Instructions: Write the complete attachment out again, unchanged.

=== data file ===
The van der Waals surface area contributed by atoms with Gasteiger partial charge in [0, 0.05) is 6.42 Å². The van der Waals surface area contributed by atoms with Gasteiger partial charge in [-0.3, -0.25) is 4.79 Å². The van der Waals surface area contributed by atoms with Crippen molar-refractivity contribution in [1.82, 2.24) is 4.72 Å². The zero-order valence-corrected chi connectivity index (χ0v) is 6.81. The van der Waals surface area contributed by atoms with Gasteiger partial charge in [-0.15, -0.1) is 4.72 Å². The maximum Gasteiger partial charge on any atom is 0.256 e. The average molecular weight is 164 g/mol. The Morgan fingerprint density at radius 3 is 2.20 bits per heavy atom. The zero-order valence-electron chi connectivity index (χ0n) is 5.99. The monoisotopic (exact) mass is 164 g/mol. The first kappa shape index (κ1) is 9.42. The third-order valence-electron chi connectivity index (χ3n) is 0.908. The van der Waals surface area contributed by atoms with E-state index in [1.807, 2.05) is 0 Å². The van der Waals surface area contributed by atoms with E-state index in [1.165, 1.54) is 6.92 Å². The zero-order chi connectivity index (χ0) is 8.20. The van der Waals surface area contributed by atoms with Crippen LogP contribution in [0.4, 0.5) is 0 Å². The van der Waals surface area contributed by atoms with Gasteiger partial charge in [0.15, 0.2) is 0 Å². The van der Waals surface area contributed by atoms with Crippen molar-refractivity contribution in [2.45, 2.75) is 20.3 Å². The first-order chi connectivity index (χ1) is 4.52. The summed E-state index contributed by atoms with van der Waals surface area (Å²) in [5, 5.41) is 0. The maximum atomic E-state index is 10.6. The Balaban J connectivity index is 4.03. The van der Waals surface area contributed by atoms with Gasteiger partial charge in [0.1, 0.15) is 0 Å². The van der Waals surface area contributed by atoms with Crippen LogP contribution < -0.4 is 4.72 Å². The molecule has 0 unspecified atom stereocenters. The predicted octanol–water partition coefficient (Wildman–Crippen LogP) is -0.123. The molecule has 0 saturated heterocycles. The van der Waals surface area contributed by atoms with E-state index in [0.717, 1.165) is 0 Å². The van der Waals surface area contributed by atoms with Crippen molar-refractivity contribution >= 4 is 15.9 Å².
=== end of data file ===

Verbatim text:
The van der Waals surface area contributed by atoms with Gasteiger partial charge in [0, 0.05) is 6.42 Å². The van der Waals surface area contributed by atoms with Gasteiger partial charge in [-0.3, -0.25) is 4.79 Å². The van der Waals surface area contributed by atoms with Crippen molar-refractivity contribution in [1.82, 2.24) is 4.72 Å². The zero-order valence-corrected chi connectivity index (χ0v) is 6.81. The van der Waals surface area contributed by atoms with Gasteiger partial charge in [-0.15, -0.1) is 4.72 Å². The maximum Gasteiger partial charge on any atom is 0.256 e. The average molecular weight is 164 g/mol. The Morgan fingerprint density at radius 3 is 2.20 bits per heavy atom. The zero-order valence-electron chi connectivity index (χ0n) is 5.99. The monoisotopic (exact) mass is 164 g/mol. The first kappa shape index (κ1) is 9.42. The third-order valence-electron chi connectivity index (χ3n) is 0.908. The van der Waals surface area contributed by atoms with E-state index in [1.807, 2.05) is 0 Å². The van der Waals surface area contributed by atoms with E-state index in [1.165, 1.54) is 6.92 Å². The zero-order chi connectivity index (χ0) is 8.20. The van der Waals surface area contributed by atoms with Crippen LogP contribution in [0.4, 0.5) is 0 Å². The van der Waals surface area contributed by atoms with Gasteiger partial charge in [0.15, 0.2) is 0 Å². The van der Waals surface area contributed by atoms with Crippen molar-refractivity contribution in [2.45, 2.75) is 20.3 Å². The first-order chi connectivity index (χ1) is 4.52. The summed E-state index contributed by atoms with van der Waals surface area (Å²) in [5, 5.41) is 0. The maximum atomic E-state index is 10.6. The Balaban J connectivity index is 4.03. The van der Waals surface area contributed by atoms with Gasteiger partial charge in [0.1, 0.15) is 0 Å². The van der Waals surface area contributed by atoms with Crippen LogP contribution < -0.4 is 4.72 Å². The molecule has 0 unspecified atom stereocenters. The predicted octanol–water partition coefficient (Wildman–Crippen LogP) is -0.123. The molecule has 0 saturated heterocycles. The van der Waals surface area contributed by atoms with E-state index in [0.717, 1.165) is 0 Å². The van der Waals surface area contributed by atoms with Crippen molar-refractivity contribution >= 4 is 15.9 Å².